“One day the angels (the same Hebrew word earlier translated as “sons of God”) came to present themselves before the Lord, and Satan also came with them.” (Job 1:6)

            “And all the angels (“sons of God”) shouted for joy.” (Job 38:7)

The Nephilim
In Genesis 6:4, we read:

“The Nephilim were on the earth in those days – and also afterward – when the sons of God went to the daughters of men and had children by them. They were the heroes of     old, men of renown.” 

The Nephilim may have been the offspring of fallen angels and human women. The Bible says the Nephilim were legends; their abilities and accomplishments made them well-known heroes. Greek mythology is probably based on these same legends, recording stories of “the gods” and the “sons of the gods.”

Sons of God and Daughters of Men
I am not impressed when someone says Genesis 6:1-4 can’t be talking about angels because Jesus said angels don’t marry. Matthew 22:30 says:

“At the resurrection people will neither marry nor be given in marriage;  they will be like the angels in heaven.”  

Using this verse to explain all that we do not know about angels is very bad hermeneutics. We cannot see angels, we do not understand angels, and the only thing we know accurately about angels is what the Bible communicates to us. To use this verse to describe angels beyond what it says is taking the implicit and making it the explicit. It is isogesis (reading your predetermined doctrine into scripture) and not exegesis (letting the scriptures speak for themselves and determine your doctrine.) This verse explicitly says there will be no marriage and no families in heaven. Marriage and families are institutions God has given mankind in this age for the well being of the human race. This verse says nothing about the ability to reproduce. It is clear in scripture that angels do not reproduce baby angels. We do not know why, but they do not.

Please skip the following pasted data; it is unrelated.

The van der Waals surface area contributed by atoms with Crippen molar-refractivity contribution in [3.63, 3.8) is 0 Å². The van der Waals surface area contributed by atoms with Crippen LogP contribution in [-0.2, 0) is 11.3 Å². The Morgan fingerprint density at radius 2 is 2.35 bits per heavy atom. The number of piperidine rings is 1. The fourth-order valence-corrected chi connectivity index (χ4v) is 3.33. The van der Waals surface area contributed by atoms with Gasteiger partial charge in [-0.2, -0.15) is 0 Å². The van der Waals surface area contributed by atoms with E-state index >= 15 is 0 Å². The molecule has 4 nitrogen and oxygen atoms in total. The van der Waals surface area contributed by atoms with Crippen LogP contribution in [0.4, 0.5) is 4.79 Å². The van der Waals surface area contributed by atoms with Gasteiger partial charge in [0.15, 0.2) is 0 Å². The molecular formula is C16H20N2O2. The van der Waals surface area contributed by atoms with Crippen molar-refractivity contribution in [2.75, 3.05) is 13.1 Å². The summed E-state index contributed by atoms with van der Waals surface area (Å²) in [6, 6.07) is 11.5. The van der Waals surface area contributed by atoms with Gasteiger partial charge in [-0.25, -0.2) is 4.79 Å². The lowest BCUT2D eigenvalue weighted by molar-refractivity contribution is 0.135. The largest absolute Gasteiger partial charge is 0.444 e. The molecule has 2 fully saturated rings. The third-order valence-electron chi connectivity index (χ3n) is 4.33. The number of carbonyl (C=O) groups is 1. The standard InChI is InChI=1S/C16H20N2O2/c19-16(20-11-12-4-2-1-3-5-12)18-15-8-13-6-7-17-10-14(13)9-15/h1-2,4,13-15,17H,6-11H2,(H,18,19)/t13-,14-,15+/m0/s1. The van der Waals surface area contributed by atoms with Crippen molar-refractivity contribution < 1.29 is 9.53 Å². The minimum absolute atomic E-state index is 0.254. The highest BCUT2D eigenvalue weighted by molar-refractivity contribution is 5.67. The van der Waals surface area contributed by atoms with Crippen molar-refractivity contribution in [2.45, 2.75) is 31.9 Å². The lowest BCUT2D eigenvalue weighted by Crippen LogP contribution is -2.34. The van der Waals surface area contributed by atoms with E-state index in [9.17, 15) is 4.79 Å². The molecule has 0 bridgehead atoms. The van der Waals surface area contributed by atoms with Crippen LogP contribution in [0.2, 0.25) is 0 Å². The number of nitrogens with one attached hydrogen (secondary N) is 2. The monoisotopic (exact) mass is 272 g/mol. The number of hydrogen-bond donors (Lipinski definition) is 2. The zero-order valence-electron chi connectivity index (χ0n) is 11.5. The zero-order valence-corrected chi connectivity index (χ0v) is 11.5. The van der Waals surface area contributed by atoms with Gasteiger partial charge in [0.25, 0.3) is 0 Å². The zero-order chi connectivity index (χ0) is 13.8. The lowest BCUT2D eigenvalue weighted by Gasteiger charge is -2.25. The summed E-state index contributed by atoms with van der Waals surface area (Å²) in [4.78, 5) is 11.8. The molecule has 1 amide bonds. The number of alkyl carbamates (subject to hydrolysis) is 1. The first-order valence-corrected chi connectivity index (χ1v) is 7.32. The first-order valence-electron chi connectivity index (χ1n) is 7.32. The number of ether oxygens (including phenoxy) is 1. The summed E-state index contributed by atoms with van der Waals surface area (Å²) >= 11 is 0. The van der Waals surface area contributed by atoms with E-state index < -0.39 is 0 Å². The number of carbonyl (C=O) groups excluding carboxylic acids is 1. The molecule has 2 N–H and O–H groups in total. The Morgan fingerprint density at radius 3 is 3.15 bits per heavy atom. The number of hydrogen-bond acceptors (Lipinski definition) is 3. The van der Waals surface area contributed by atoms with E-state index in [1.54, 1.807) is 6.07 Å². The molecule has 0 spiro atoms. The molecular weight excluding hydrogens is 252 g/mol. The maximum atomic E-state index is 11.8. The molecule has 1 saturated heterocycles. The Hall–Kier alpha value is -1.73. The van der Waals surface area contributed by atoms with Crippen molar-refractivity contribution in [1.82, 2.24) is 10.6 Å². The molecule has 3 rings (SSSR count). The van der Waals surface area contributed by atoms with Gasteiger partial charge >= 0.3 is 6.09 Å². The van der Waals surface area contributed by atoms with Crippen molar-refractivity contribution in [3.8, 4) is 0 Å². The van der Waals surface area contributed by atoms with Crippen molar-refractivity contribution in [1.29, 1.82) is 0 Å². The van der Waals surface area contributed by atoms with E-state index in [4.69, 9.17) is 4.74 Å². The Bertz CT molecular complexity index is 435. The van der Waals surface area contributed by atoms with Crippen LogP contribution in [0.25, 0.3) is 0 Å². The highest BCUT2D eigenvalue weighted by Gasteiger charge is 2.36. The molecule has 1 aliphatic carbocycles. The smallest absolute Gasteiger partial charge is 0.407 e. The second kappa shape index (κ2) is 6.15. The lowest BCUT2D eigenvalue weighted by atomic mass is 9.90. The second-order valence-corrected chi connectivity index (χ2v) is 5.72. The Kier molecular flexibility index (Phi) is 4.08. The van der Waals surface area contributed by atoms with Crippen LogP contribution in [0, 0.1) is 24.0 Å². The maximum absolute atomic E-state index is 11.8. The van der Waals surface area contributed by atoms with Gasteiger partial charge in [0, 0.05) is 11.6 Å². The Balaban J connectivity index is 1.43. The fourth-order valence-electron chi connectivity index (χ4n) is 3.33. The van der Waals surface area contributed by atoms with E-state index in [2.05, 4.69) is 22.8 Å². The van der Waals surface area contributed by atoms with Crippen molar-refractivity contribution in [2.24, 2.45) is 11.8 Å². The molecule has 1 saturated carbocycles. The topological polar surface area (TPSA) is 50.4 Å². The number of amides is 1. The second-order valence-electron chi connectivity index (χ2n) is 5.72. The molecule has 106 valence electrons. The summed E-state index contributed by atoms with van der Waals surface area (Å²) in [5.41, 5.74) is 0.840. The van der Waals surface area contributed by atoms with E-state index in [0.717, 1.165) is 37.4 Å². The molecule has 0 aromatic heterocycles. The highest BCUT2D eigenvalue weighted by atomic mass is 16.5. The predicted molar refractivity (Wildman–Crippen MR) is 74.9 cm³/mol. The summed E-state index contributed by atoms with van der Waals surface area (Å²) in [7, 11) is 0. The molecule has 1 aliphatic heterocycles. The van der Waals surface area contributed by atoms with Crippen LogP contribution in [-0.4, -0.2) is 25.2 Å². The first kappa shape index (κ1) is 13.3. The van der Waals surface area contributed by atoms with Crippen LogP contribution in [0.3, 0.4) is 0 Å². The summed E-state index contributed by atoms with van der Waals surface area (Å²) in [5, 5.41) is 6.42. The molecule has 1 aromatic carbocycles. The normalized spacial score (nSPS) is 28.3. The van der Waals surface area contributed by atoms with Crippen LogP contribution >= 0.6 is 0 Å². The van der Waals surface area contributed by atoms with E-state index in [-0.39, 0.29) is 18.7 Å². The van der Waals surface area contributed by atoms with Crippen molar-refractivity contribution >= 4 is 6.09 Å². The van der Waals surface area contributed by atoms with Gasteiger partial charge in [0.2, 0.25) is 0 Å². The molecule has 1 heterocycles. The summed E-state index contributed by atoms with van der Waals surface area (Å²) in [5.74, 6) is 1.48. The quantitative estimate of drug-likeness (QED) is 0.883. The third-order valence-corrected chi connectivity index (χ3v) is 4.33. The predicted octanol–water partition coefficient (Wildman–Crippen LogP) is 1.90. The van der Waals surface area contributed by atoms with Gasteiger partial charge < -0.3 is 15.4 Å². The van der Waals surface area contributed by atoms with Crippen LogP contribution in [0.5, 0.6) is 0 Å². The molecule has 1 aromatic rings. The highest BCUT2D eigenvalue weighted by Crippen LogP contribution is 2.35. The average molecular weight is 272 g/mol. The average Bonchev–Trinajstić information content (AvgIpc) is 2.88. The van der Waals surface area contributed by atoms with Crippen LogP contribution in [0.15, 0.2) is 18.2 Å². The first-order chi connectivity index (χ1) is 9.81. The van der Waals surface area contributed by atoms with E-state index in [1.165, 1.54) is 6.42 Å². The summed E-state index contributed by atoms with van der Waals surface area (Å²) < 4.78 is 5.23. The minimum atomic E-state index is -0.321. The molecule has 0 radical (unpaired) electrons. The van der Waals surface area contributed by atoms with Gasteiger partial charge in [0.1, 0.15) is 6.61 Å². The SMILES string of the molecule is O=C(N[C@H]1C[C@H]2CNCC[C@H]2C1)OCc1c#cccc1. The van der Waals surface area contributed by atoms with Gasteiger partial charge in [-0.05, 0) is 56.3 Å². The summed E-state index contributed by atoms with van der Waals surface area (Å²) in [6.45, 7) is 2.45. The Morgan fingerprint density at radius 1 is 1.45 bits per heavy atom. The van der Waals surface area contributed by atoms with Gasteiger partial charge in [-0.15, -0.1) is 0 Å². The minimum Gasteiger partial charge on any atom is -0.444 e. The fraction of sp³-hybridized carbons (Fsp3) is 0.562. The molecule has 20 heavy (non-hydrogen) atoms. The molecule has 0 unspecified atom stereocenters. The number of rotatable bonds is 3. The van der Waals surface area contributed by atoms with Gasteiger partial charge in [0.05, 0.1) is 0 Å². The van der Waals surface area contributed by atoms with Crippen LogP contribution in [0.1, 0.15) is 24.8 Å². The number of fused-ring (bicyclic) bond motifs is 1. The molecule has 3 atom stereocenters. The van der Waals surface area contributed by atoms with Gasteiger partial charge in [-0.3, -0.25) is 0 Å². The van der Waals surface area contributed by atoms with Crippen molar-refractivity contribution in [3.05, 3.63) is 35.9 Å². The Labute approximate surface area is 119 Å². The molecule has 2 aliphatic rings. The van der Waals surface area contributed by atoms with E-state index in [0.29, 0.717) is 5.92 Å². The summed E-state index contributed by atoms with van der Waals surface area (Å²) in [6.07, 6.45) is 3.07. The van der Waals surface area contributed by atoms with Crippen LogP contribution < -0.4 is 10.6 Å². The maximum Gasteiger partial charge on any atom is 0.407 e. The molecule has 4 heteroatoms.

The same debate is revisited in Luke20:34-36 when Jesus is says:

“The people of this age marry and are given in marriage. But those who are considered worthy of taking part in that age and in the resurrection from the dead will neither marry nor be given in marriage, and they can no longer die; for they are like the angels. They are God’s children, since they are children of the resurrection.”

Is Jesus telling everyone here that when you go to heaven you cannot have children because we will be like angels who cannot reproduce?  No. That is not his point. The comparison to angels is surrounded on both sides by the word “resurrection,” and when the comparison is made—men of the age to come are compared to angels in that “they can no longer die; for they are like the angels.”

There are three basic ways to interpret Genesis 6:1-4:

  1. The Sons of God are the good boys of that time that go to Sunday school, wear white shirts and ties and don’t drink soda before lunch. The daughters of men are the bad girls—probably descendents of Cain—who drink, cuss, and wear short skirts.
  2. The Sons of God are the sons of the kings and pharaohs. They are the royal princes. The daughters of men are the daughters of common folk who the royal princes then gather together to form their harems.
  3. The Sons of God are angelic creatures.  The daughters of men are the daughters of men.